Just when I'd decided that Hemingway only ever wrote books about people getting drunk in cafes and thinking about how miserable they are, he surprises me and comes out with something like this. Naturally, the characters still get drunk and think about how miserable they are, but they do it while being guerrilla fighters in the Spanish Civil War, which makes it awesome. In The Things They Carried, Tim O'Brien writes that, "If at the end of a war story you feel uplifted, or if you feel that some s Just when I'd decided that Hemingway only ever wrote books about people getting drunk in cafes and thinking about how miserable they are, he surprises me and comes out with something like this. Naturally, the characters still get drunk and think about how miserable they are, but they do it while being guerrilla fighters in the Spanish Civil War, which makes it awesome. In The Things They Carried, Tim O'Brien writes that, "If at the end of a war story you feel uplifted, or if you feel that some small bit of rectitude has been salvaged from the larger waste, then you have been made the victim of a very old and terrible lie." I kept coming back to that quote as I read this book, because it proves that Robbins was absolutely right. For Whom the Bell Tolls is not an uplifting story, and it's not moral. And when you're writing about a ragtag bunch of rebels fighting a fascist army, that's not easy to do. There are no good guys in this story, and no bad guys - not even the fascists. "Good" and "Bad" in this story isn't divided by such clear lines. Instead, the biggest enemy that the protagonist (I won't use the word "hero") Robert Jordan faces is within the rebel group itself - a lot of strong personalities are drawn together by this war, and throwing them all together and making them live in a cave maybe wasn't the best way to go about things. The result is a fascinating portrait of a small group of people under enormous pressure, all trying to do the right thing even as they question what the right thing really is. Even when you're fighting fascists, nothing is black and white. Another observation: having previously believed that Hemingway was incapable of writing compelling female characters, I am now forced to revise that opinion. There are only two women in this book, but they are both fully realized and compelling. Other reviewers found Maria one-dimensional, but I thought she was fascinating because of what was hinted at, but not revealed, about her. Her staggering understatement to describe her time as a prisoner of war - "Things were done to me" - is wonderful. She was tragic and sweet, and on a related note, Hemingway writes some surprisingly good sex scenes, so there's that. And Pilar. Holy crap. Probably one of the most well-done characters I've ever read, she's alternately the mother figure, the best friend, the confidante, and the villain. Pilar is my new spirit animal. A war story without heroes or villains, full of hollow victories and rage against the bureaucracy of war and what people under pressure can be forced to do, filled with some very good meditations on killing and war and love, and the importance of acting beyond personal gain. Well done, Mr. Hemingway. (I should also add that Campbell Scott, who read the audiobook, does a fantastic job - he makes the characters' voices different enough for you to tell them apart without difficulty, and his Robert Jordan voice is exactly how I imagine Hemingway sounded in real life. If you're considering reading this, I'd recommend tracking down the audio version)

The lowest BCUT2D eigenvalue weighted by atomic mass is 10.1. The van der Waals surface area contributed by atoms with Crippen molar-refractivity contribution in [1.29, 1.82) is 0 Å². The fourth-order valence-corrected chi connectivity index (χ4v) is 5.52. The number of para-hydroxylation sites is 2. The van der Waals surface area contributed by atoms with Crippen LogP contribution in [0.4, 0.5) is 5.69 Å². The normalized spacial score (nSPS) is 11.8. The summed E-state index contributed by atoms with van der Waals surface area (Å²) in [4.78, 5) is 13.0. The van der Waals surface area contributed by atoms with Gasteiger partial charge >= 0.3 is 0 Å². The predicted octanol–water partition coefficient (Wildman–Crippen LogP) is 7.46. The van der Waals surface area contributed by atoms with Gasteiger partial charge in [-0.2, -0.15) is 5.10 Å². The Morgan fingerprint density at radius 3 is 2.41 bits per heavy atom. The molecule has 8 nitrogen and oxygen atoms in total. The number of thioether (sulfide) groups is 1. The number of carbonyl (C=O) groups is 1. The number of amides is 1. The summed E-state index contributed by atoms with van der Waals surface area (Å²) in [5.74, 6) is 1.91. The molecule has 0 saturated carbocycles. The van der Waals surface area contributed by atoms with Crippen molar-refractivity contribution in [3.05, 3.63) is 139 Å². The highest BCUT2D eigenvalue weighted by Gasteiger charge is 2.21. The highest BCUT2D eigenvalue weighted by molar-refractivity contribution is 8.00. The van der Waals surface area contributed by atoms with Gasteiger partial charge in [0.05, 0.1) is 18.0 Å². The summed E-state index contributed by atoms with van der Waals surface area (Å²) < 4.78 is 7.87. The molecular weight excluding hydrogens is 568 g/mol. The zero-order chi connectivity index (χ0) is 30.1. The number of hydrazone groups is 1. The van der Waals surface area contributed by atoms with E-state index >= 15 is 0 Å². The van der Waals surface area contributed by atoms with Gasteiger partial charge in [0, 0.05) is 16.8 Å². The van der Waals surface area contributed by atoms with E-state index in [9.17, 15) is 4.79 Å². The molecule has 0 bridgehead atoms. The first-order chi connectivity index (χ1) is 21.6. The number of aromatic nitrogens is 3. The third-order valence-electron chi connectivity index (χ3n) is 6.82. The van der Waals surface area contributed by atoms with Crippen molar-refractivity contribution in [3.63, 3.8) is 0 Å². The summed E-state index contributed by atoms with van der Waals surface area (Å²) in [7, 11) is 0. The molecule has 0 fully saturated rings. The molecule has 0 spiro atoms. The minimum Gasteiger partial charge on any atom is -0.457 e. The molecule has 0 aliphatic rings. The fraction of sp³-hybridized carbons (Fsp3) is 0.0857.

10. 5 out of 5

    Loretta